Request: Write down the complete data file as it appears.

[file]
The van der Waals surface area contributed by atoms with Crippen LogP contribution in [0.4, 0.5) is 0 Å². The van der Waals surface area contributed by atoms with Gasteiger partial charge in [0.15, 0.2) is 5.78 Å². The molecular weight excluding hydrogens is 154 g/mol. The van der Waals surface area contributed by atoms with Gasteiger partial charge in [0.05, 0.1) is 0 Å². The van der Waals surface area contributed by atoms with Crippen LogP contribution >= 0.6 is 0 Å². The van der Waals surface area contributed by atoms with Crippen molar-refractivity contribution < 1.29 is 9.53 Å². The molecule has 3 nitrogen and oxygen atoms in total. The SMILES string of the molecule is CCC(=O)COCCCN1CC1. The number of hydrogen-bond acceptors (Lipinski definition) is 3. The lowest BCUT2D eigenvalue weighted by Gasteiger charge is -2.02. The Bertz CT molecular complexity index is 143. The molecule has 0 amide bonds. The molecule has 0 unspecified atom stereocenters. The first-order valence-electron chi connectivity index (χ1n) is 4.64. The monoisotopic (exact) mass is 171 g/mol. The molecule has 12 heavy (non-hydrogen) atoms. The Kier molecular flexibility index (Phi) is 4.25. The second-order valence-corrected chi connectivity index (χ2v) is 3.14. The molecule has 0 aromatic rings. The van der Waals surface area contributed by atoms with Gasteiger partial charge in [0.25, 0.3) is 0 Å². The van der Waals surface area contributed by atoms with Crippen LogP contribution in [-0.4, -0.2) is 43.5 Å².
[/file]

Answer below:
The van der Waals surface area contributed by atoms with Crippen LogP contribution in [0.4, 0.5) is 0 Å². The van der Waals surface area contributed by atoms with Gasteiger partial charge in [0.15, 0.2) is 5.78 Å². The molecular weight excluding hydrogens is 154 g/mol. The van der Waals surface area contributed by atoms with Gasteiger partial charge in [0.05, 0.1) is 0 Å². The van der Waals surface area contributed by atoms with Crippen LogP contribution >= 0.6 is 0 Å². The van der Waals surface area contributed by atoms with Crippen molar-refractivity contribution < 1.29 is 9.53 Å². The molecule has 3 nitrogen and oxygen atoms in total. The SMILES string of the molecule is CCC(=O)COCCCN1CC1. The number of hydrogen-bond acceptors (Lipinski definition) is 3. The lowest BCUT2D eigenvalue weighted by Gasteiger charge is -2.02. The Bertz CT molecular complexity index is 143. The molecule has 0 amide bonds. The molecule has 0 unspecified atom stereocenters. The first-order valence-electron chi connectivity index (χ1n) is 4.64. The monoisotopic (exact) mass is 171 g/mol. The molecule has 12 heavy (non-hydrogen) atoms. The Kier molecular flexibility index (Phi) is 4.25. The second-order valence-corrected chi connectivity index (χ2v) is 3.14. The molecule has 0 aromatic rings. The van der Waals surface area contributed by atoms with Gasteiger partial charge in [0.25, 0.3) is 0 Å². The van der Waals surface area contributed by atoms with Crippen LogP contribution in [-0.4, -0.2) is 43.5 Å².